Opinion: Customer retention suffers from a billing communications breakdown

telecoms, billing

By Orla Power, Head of Marketing at Brite: Bill

Communications Service Providers’ (CSPs) blinkered focus on signing up new customers means their early attentiveness soon turns to neglect.

CSPs’ share valuations are based on subscriber growth and, with most mobile markets saturated, growth is only achievable by attracting customers away from rivals.

Many millions of Euros are spent on these efforts to attract customers in through the front door but just as they’re succeeding in doing this, the back door is being left wide open for customers to leave and join a competitor at the first feeling of dis-satisfaction.

Part of this willingness to leave is down to poor communications during the life of the customer.

All too often, CSPs communicate with customers solely through billing and these communications are often confusing, unattractively presented and take no account of the individual preferences and needs of customers.

A one-size-fits-all demand for payment each month offers no scope for making additional offers, ensuring customers are happy and turning them into advocates for their CSP’s brand.

There’s a long road – typically the 24 month life of a mobile contract – between sign up and the decision to leave and between those two, CSPs do remarkably little to differentiate their offerings, explain their charging or give the customer the impression that they are highly valued.

However, before costly retention teams swing into action in month 23, CSPs could and should be communicating in a meaningful way with their hard won customers, building real relationships with them, cementing loyalty.

A CSP executive I spoke to at a recent event admitted that their approach amounted to: “We sold you a package 18 months ago and we haven’t spoken to you since, except for sending you a bill every month, that you don’t even understand.”

CSPs communications such as those are missing a huge opportunity by failing to communicate effectively.

Traditional bills reinforce the narrative that CSPs are just a bit pipe and that providers add no real value and have no real differentiation to offer.

This leaves the door wide open for over-the-top (OTT) providers to come in offering exciting new services rather than a list of consumption in meaningless metrics.

Billing communications are bogged down in traditional terminology and presentment even though the telecoms business has and continues to change rapidly.

A “gigabit” for example, may not mean much to a consumer when listed on their bill, but a “movie download” does.

CSPs need to alter the language to detail consumption in ways that customers understand.

The lack of understanding is a barrier because it can create the suspicion that something is not quite right.

Customers feel that, maybe, they’re being overcharged or consumption is being over-stated.

“Did I really get my full 3 gigs of data?” they ask.

Transparency, instead, can be a valuable tool through which an honest relationship can be created and maintained.

Transparency builds trust, trust builds loyalty and loyalty means a future customer that will buy more from you.

CSPs need to converse with their customers in a way that demonstrates they know and care about them.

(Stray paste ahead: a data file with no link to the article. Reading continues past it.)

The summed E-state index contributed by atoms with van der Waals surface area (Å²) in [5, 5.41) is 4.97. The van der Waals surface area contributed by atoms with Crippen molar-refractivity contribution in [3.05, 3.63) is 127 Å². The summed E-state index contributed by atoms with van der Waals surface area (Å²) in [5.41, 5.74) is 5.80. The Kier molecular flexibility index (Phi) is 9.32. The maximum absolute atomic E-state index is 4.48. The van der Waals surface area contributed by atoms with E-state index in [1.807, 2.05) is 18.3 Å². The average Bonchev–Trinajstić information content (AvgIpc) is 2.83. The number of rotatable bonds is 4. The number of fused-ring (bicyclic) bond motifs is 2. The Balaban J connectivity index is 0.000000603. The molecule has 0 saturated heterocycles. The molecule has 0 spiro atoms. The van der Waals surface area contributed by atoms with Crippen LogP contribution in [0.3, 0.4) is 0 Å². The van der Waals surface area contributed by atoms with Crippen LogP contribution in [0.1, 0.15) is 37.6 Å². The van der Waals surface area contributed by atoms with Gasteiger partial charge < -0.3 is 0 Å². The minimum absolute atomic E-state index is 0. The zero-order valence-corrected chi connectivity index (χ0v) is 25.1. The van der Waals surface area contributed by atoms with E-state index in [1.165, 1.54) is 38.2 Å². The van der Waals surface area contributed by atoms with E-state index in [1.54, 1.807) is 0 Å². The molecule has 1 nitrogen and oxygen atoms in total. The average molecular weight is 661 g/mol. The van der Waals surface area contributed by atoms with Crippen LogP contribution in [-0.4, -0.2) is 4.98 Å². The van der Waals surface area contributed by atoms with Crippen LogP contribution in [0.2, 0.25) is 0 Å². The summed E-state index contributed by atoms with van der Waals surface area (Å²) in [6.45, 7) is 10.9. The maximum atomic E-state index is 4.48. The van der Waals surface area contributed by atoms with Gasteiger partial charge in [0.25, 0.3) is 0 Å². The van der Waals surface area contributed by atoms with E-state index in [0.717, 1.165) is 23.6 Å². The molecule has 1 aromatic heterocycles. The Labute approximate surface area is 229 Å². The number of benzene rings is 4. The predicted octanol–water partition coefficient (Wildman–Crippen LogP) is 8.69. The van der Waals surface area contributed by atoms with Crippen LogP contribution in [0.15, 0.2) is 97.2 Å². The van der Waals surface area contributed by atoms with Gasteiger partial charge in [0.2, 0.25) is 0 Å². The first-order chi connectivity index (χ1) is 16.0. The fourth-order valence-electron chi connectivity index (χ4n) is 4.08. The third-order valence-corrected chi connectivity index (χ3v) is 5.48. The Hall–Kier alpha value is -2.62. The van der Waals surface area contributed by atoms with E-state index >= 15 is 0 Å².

They need to repackage their offerings in a more relatable and meaningful language that makes sense.

When it comes to research on how important customer centric communications actually are, the data speaks for itself; 89 percent of consumers began doing business with a competitor following a poor customer experience, reports RightNow, and 60 percent of consumers will pay more for a better customer experience, says Desk.

CSPs typically score among the lowest in customer satisfaction surveys.

In July 2016, the UK Customer Satisfaction Index (UKCSI), published by the Institute of Customer Service found that telecoms continues to generate the highest number of complaints, with one fifth (20 percent) of customers having experienced a problem.

According to Gartner, 70 percent of customer communications will be digital, contextualised and consumed on demand via multiple channels, including the web, mobile devices and social media, by 2017.

This is an important statistic that shows the scale of the challenge CSPs face.

Customer communications are expected to be digital, delivered across multiple platforms and contextualised.

Customers have an expectation today that if they have given their CSP information about themselves and their preferences then the CSP should only ever engage with them with appropriate and relevant communications. 

Seven top tips for contextual communications

Creating this type of relationship between your company and your customers can help scale positive word of mouth which is absolutely priceless.

There are many ways to make a customer an advocate, companies that do this well typically follow the tips below.

  • Follow through on promises: Say what you mean and do what you say
  • Genuinely interact with customers, positive word of mouth get referrals
  • Listen attentively, really hear what customers are saying across a number of platforms
  • Continue to satisfy, offer personalised promotions and specials
  • Build trust, communicate news of any changes – both positive and negative
  • Be transparent, even when mistakes have been made
  • Always say thank you, gratitude goes a long way

For CSPs the opportunities are clear, it’s time to move towards more customer-centric contextualised communications that will enhance and build your customer relationships, which in turn will lead to a better more profitable business.

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